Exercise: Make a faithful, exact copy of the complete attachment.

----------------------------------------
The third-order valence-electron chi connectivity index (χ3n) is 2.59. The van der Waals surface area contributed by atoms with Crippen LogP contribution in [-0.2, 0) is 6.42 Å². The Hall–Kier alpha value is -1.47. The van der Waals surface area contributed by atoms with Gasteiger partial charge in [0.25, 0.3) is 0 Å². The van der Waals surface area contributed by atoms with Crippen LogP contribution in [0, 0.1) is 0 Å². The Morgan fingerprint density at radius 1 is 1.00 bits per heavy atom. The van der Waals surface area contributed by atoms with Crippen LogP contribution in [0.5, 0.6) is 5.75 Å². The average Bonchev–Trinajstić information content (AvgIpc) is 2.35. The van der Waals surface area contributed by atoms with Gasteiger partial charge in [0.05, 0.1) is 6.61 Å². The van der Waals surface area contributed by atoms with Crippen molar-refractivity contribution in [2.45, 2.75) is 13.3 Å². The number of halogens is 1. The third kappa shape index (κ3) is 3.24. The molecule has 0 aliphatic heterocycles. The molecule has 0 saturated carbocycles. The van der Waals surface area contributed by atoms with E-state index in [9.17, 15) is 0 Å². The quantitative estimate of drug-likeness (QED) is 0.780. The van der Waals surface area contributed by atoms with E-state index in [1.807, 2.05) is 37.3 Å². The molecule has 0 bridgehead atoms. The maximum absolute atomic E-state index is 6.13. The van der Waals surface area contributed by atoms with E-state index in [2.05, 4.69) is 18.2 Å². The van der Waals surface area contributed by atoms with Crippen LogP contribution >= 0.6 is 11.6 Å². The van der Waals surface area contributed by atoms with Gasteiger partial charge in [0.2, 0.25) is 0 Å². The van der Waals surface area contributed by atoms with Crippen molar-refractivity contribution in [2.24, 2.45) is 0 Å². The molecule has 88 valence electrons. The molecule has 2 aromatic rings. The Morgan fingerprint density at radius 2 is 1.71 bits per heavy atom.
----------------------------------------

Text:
The third-order valence-electron chi connectivity index (χ3n) is 2.59. The van der Waals surface area contributed by atoms with Crippen LogP contribution in [-0.2, 0) is 6.42 Å². The Hall–Kier alpha value is -1.47. The van der Waals surface area contributed by atoms with Gasteiger partial charge in [0.25, 0.3) is 0 Å². The van der Waals surface area contributed by atoms with Crippen LogP contribution in [0, 0.1) is 0 Å². The Morgan fingerprint density at radius 1 is 1.00 bits per heavy atom. The van der Waals surface area contributed by atoms with Crippen LogP contribution in [0.5, 0.6) is 5.75 Å². The average Bonchev–Trinajstić information content (AvgIpc) is 2.35. The van der Waals surface area contributed by atoms with Gasteiger partial charge in [0.05, 0.1) is 6.61 Å². The van der Waals surface area contributed by atoms with Crippen molar-refractivity contribution in [2.45, 2.75) is 13.3 Å². The number of halogens is 1. The third kappa shape index (κ3) is 3.24. The molecule has 0 aliphatic heterocycles. The molecule has 0 saturated carbocycles. The van der Waals surface area contributed by atoms with E-state index in [9.17, 15) is 0 Å². The quantitative estimate of drug-likeness (QED) is 0.780. The van der Waals surface area contributed by atoms with E-state index in [1.807, 2.05) is 37.3 Å². The molecule has 0 bridgehead atoms. The maximum absolute atomic E-state index is 6.13. The van der Waals surface area contributed by atoms with E-state index in [2.05, 4.69) is 18.2 Å². The van der Waals surface area contributed by atoms with Crippen LogP contribution >= 0.6 is 11.6 Å². The van der Waals surface area contributed by atoms with Gasteiger partial charge in [0.2, 0.25) is 0 Å². The van der Waals surface area contributed by atoms with Crippen molar-refractivity contribution in [2.24, 2.45) is 0 Å². The molecule has 88 valence electrons. The molecule has 2 aromatic rings. The Morgan fingerprint density at radius 2 is 1.71 bits per heavy atom.